Lessons From History: The Charge of the Household Cavalry
Come the three corners of the world in arms, And we shall shock them. Nought shall make us rue, If England to itself do rest but true. (William Shakespeare, King John)

There are moments in history when everything hangs in the balance.

A fearsome European dictator—Napoleon Bonaparte of France—was on the scene again, making war, attacking smaller nations, and Great Britain had to intervene. Among the troops sent by Parliament to stop Napoleon was the king’s own bodyguard troops, the untried but chivalrous Household Cavalry. Who were these men?

Actually, you might have seen them. They rode on horses as the ceremonial escort with Prince William and Princess Kate at their wedding two years ago. Though modernized troops now, in 1815 they were horse soldiers, or cavalry. They’ve guarded the royal family for three centuries, the Household Cavalry themselves having been descended from knights of the Middle Ages. They are warrior servants of the royal household. Their code of chivalry required the qualities of courage, generosity, courtesy and loyalty, as well as a deep desire to protect the vulnerable—women, children, the poor, the elderly and, in this case, weaker nations. This was their upbringing. In a world of danger and oppression, these aristocratic, cultured men were bred to be heroic. And they didn’t care for dictators.

But battle experience? This cavalry had none—yet they were about to stare down Napoleon. So it was that on June 18, 1815, the Household Cavalry awaited its part in one of the most famous military campaigns in the history of the world, as it reached its decisive moment in the rye fields just south of a little Belgian village called Waterloo.

That morning, the Household Cavalry Brigade calmly watched as the French Grande Armée threw a spectacular parade for Napoleon, who had just returned from his forced exile on the Italian island of Elba. No one who witnessed the display—on either side—would ever forget the admirable grandeur of the fanfare trumpets, marshal music, torrents of shouts, and cheers of devotion. Napoleon’s army had just crushed the Prussian Army at Ligny, and its soldiers were ready to die to recover past glory. Meanwhile the British Army was much smaller, supported by unreliable allied troops, and had considerably fewer cannons and horses.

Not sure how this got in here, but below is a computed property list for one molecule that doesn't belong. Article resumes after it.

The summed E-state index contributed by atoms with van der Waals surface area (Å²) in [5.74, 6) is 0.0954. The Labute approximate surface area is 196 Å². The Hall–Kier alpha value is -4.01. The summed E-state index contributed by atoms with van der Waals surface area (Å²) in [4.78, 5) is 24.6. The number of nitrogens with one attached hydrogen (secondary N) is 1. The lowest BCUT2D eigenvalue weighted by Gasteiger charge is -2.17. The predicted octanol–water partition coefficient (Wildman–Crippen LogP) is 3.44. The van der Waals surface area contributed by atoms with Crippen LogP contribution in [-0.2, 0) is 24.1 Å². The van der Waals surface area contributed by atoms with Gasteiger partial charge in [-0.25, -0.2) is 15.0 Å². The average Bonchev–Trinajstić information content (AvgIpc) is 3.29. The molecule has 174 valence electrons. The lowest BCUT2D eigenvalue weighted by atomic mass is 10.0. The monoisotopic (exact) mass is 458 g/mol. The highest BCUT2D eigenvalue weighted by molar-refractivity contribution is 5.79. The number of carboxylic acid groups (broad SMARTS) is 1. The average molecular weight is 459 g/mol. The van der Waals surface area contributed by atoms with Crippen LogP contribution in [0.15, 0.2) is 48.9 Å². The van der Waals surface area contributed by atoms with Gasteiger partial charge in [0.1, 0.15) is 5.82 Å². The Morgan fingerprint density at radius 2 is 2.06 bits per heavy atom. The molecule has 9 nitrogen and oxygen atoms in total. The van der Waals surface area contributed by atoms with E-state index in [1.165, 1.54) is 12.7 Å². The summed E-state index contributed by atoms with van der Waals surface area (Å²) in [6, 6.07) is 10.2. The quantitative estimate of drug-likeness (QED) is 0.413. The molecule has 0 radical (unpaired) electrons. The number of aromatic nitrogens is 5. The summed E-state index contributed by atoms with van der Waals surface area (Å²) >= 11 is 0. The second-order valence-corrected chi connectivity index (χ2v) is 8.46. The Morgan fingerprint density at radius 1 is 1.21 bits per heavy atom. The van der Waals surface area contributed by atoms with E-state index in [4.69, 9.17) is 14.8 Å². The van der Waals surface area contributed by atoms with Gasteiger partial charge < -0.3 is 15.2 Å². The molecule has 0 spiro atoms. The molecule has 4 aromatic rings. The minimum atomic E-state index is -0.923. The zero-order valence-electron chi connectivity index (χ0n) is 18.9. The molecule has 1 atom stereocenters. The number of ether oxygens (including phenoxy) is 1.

All went quiet. The two armies were drawn up on opposing low ridges. The British were behind the crest of their ridge, using it as a partial shield from French cannon fire. The Household Cavalry occupied a spot in reserve, just left of the British center. It waited patiently as the faint echoes of fighting over on the right erupted. Suddenly, the thunder of cannon fire—pounding, rhythmic, staccato—resounded from the valley. The remaining British and the Household Brigade endured this for a seeming eternity, but held. This was only the beginning.

The cannonade stopped, and silence returned only to be interrupted by the chilling, unforgettable beat of the pas de charge (French infantry drumrolls), accompanied by more trumpets and shouts of “Vive le emperor!” This was the French infantry beginning its advance, formed into a massive block-shaped column of men so large that none of the British infantry veterans had ever seen the like. No less than 18,000 French soldiers, an entire corps, were packed together for maximum physical and psychological effect. The block shape made it impossible for cavalry to attack it successfully. Thundering along the flanks were French heavy cavalry, cuirassiers, with helmets and breastplates glittering in the sun—considered invincible. The massive formation ebbed up the slope, presenting proud banners of dozens of past victories. British artillery moved forward on the crest, raking the French with gunfire as they ebbed forward, yet availing nothing. On they came.

As the fearful drumbeat beyond the crest drew closer, the Household Cavalry witnessed what would surely be its army’s calamity: the remains of a brigade of Belgian troops who were allied to the British but bloodied and shaken by cannon fire. They came swarming over the crest of the ridge in wild flight before the advancing French infantry column to their front. They disappeared into a nearby forest, and all that remained was 3,000 Scottish Highlander (British) infantry to hold the line versus 18,000 French and their cavalry—only yards away. The column was nearly at the crest. Napoleon had thought the chances of victory were 90/10 in his favor, and they seemed to be improving by the minute. Within the next quarter hour, those odds would be hammered down to 40/60.